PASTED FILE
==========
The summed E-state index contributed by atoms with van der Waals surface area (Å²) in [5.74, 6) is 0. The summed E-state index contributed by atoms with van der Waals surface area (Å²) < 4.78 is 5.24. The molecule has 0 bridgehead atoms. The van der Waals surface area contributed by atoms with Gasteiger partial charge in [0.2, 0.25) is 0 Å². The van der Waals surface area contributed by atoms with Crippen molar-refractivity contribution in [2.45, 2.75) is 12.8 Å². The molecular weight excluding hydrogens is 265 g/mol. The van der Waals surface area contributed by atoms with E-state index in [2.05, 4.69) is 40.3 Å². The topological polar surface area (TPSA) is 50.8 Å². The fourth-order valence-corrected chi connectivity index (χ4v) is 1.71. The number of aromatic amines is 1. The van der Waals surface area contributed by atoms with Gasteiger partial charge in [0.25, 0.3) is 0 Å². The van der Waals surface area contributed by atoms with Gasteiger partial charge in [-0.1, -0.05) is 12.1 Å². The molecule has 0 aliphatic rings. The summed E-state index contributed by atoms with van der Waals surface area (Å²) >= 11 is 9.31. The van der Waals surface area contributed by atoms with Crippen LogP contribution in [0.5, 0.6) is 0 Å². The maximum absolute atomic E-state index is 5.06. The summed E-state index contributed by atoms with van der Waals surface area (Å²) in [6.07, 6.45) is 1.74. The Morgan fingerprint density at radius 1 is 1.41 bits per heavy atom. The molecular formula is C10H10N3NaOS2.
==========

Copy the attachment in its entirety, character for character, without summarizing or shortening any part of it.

The summed E-state index contributed by atoms with van der Waals surface area (Å²) in [5.74, 6) is 0. The summed E-state index contributed by atoms with van der Waals surface area (Å²) < 4.78 is 5.24. The molecule has 0 bridgehead atoms. The van der Waals surface area contributed by atoms with Gasteiger partial charge in [0.2, 0.25) is 0 Å². The van der Waals surface area contributed by atoms with Crippen molar-refractivity contribution in [2.45, 2.75) is 12.8 Å². The molecular weight excluding hydrogens is 265 g/mol. The van der Waals surface area contributed by atoms with E-state index in [2.05, 4.69) is 40.3 Å². The topological polar surface area (TPSA) is 50.8 Å². The fourth-order valence-corrected chi connectivity index (χ4v) is 1.71. The number of aromatic amines is 1. The van der Waals surface area contributed by atoms with Gasteiger partial charge in [0.25, 0.3) is 0 Å². The van der Waals surface area contributed by atoms with Gasteiger partial charge in [-0.1, -0.05) is 12.1 Å². The molecule has 0 aliphatic rings. The summed E-state index contributed by atoms with van der Waals surface area (Å²) >= 11 is 9.31. The van der Waals surface area contributed by atoms with Crippen LogP contribution in [0.5, 0.6) is 0 Å². The maximum absolute atomic E-state index is 5.06. The summed E-state index contributed by atoms with van der Waals surface area (Å²) in [6.07, 6.45) is 1.74. The Morgan fingerprint density at radius 1 is 1.41 bits per heavy atom. The molecular formula is C10H10N3NaOS2.